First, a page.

The African Development Bank (AfDB) has said in its “Country Focus Report 2022 Nigeria: Supporting Climate Resilience and a Just Energy Transition’’ that Nigeria can build a climate-resilient economy by adopting climate-smart agricultural practices.
It highlighted certain approaches, such as water collection, small-scale irrigation methods, land and water conservation, and management techniques, that are both affordable and efficient.
According to the report, the African Economic Outlook 2022 estimates of the Climate Resilience Index (CRI) show that, between 2010 and 2019, Africa is the least climate-resilient region in the world.
“With the lowest median (28.6) and mean (34.6) CRI scores, well behind Europe and Central Asia, the regions most resilient to climate shocks.
“During the same period, Nigeria was moderately resilient as compared to other African countries, with a CRI score of 26.8.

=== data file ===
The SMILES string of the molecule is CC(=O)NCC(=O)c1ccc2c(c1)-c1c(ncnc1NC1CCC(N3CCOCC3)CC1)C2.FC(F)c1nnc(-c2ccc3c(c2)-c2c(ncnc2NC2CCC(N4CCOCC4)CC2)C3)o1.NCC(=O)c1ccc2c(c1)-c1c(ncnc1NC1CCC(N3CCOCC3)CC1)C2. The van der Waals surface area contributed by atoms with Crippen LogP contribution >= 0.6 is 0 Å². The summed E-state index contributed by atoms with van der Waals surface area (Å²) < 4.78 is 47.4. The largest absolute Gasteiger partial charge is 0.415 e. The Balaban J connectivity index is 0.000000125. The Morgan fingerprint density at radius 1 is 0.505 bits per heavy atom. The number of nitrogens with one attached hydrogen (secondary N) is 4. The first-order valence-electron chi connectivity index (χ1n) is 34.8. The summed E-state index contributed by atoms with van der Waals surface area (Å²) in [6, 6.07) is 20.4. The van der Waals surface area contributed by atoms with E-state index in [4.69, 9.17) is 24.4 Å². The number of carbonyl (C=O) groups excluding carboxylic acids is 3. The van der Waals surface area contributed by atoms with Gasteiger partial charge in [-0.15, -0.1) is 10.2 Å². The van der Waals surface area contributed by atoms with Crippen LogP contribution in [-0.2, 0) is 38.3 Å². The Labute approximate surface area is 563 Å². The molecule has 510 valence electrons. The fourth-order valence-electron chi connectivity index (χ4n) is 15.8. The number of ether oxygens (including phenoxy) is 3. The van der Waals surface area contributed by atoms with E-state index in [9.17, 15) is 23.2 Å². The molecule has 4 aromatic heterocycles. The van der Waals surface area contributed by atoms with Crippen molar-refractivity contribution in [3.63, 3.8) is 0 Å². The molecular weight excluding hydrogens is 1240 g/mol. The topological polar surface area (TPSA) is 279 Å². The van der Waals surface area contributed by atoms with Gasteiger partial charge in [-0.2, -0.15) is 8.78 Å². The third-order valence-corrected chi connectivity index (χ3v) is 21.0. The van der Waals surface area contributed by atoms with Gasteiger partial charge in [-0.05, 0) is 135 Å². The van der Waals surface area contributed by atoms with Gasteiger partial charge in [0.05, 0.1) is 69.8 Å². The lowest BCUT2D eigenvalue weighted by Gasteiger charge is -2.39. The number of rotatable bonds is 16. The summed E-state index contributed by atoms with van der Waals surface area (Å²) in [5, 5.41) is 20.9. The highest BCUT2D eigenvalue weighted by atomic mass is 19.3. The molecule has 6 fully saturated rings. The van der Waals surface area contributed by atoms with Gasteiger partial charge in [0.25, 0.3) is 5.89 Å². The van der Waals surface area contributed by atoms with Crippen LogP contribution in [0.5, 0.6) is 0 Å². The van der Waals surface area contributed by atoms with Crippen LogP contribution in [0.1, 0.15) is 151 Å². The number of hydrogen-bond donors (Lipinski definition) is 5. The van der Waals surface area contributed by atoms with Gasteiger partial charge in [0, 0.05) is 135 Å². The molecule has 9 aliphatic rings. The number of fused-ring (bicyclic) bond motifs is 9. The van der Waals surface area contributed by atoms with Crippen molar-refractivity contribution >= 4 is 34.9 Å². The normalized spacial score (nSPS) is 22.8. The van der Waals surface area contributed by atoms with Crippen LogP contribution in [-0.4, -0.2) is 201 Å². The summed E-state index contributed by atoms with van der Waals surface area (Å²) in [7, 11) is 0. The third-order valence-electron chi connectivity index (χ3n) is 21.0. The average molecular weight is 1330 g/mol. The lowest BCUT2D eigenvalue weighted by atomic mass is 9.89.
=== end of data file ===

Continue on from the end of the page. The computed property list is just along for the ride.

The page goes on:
“Nigeria suffers from multiple climate change effects, manifested through rising temperatures and periodic droughts and flooding though.
“But with implications for agricultural productivity, food security and electricity generation, the country has made some progress in reducing its vulnerability,” it said.
According to the report, Nigeria did considerably better than other African nations between 2010 and 2019 and is classified as having low susceptibility to climate change and high readiness to handle climate shocks.
However, given Nigeria’s reliance on conventional agricultural and fossil fuel energy sources, the report says effects of climate change continue to be a significant source of policy concern at the national level.
Story was adapted from Enviro News